Boycott

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Boycott

A lawful concerted attempt by a group of people to express displeasure with, or obtain concessions from, a particular person or company by refusing to do business with them. An unlawful attempt that is prohibited by the Sherman Anti-Trust Act (15 U.S.C.A. § 1 et seq.), to adversely affect a company through threat, coercion, or intimidation of its employees, or to prevent others from doing business with said company. A practice utilized in labor disputes whereby an organized group of employees bands together and refrains from dealing with an employer, the legality of which is determined by applicable provisions of statutes governing labor-management relations.

A classic example of this is a consumer boycott whereby a group of customers refuses to purchase a particular product in order to indicate their dissatisfaction with excessive prices or the offensive actions of a particular manufacturer or producer.

Cross-references

Labor Law.

boycott

n. organized refusal to purchase products or patronize a store to damage the producer or merchant monetarily, to influence its policy, and/or to attract attention to a social cause. Labor unions and their sympathizers have boycotted lettuce and grapes not picked by union farm workers, and civil rights activists have boycotted stores and restaurants that had "white only" hiring policies. The term is named for Captain Charles C. Boycott, a notorious land agent, whose neighbors ostracized him during Ireland's Land League rent wars in the 1880's. Boycotts are not illegal in themselves, unless there are threats or violence involved. A "secondary" boycott, which boycotts those who do business with the primary target of the boycotters, is an unfair labor practice under Federal and state laws. (See: secondary boycott)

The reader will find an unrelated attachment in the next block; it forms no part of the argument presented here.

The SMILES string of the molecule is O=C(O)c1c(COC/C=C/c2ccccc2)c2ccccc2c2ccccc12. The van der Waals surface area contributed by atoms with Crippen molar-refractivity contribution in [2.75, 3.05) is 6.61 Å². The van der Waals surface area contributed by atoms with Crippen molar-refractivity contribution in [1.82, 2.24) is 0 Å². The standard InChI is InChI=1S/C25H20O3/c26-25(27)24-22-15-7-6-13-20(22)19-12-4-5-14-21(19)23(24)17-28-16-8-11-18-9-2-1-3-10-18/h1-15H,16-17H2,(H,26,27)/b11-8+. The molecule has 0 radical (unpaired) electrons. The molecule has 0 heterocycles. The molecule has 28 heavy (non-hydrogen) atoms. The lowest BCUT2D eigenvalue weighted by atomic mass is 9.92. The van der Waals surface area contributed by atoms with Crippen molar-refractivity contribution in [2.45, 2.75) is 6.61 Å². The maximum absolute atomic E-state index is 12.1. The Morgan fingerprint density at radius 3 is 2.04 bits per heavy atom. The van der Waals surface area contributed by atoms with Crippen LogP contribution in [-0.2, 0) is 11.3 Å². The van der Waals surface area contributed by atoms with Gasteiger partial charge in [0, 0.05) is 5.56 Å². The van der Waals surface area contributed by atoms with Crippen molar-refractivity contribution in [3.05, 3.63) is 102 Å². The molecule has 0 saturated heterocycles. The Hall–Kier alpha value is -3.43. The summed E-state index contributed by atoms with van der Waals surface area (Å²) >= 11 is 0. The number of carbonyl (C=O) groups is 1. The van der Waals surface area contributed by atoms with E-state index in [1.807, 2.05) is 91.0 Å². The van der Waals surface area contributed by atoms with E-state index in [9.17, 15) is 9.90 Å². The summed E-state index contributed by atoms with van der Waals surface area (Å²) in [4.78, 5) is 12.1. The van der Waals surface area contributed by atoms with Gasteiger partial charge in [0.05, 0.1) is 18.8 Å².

References in periodicals archive ?
The BDS boycott campaign against Israel began in July 2005 by 171 Palestinian organizations, which calls for "various forms of boycott against Israel until it meets its obligations under international law".
They did not want the incumbent, yet, they boycotted the chance to shove him out.
Boycotts, without such awareness, are just bandwagons for people to hop on.
The boycott has also impacted the performance of energy companies.
He said civil society had a right to resort to boycott. 'It gives me pleasure that civil society has called for this boycott and I wish to see it succeed.
Guaranteed Manufactured without Child Labor: The economics of consumer boycotts, social labeling and trade sanctions.
Early in the boycott, it became clear that Michigan would be a significant battleground state.
Boycott's employees, including the seasonal workers required to harvest the crops, who had campaigned for, but were denied their right to the three F's (fair rent, fixity of tenure and free sale) stopped working in the fields, in his stables and even in his house.
When individuals are driven to engage in boycotts by instrumental motivations, their goals are explicitly stated or presented concretely (Ettenson and Klein 2005; Klein et al.
Various ineffective and controversial attempts were made in the United Kingdom as far back as 2002 to instigate boycott of Israeli scholars or institutions.
These three chapters are full of vivid and useful examples that describe the complexity of the boycott movement; however, this plethora of facts hindered a deeper analysis.
Boycotts have become even more powerful than ever because of the advancements in technology, especially with the birth of the Internet where one click of a button can communicate consumer dissatisfaction all over the world.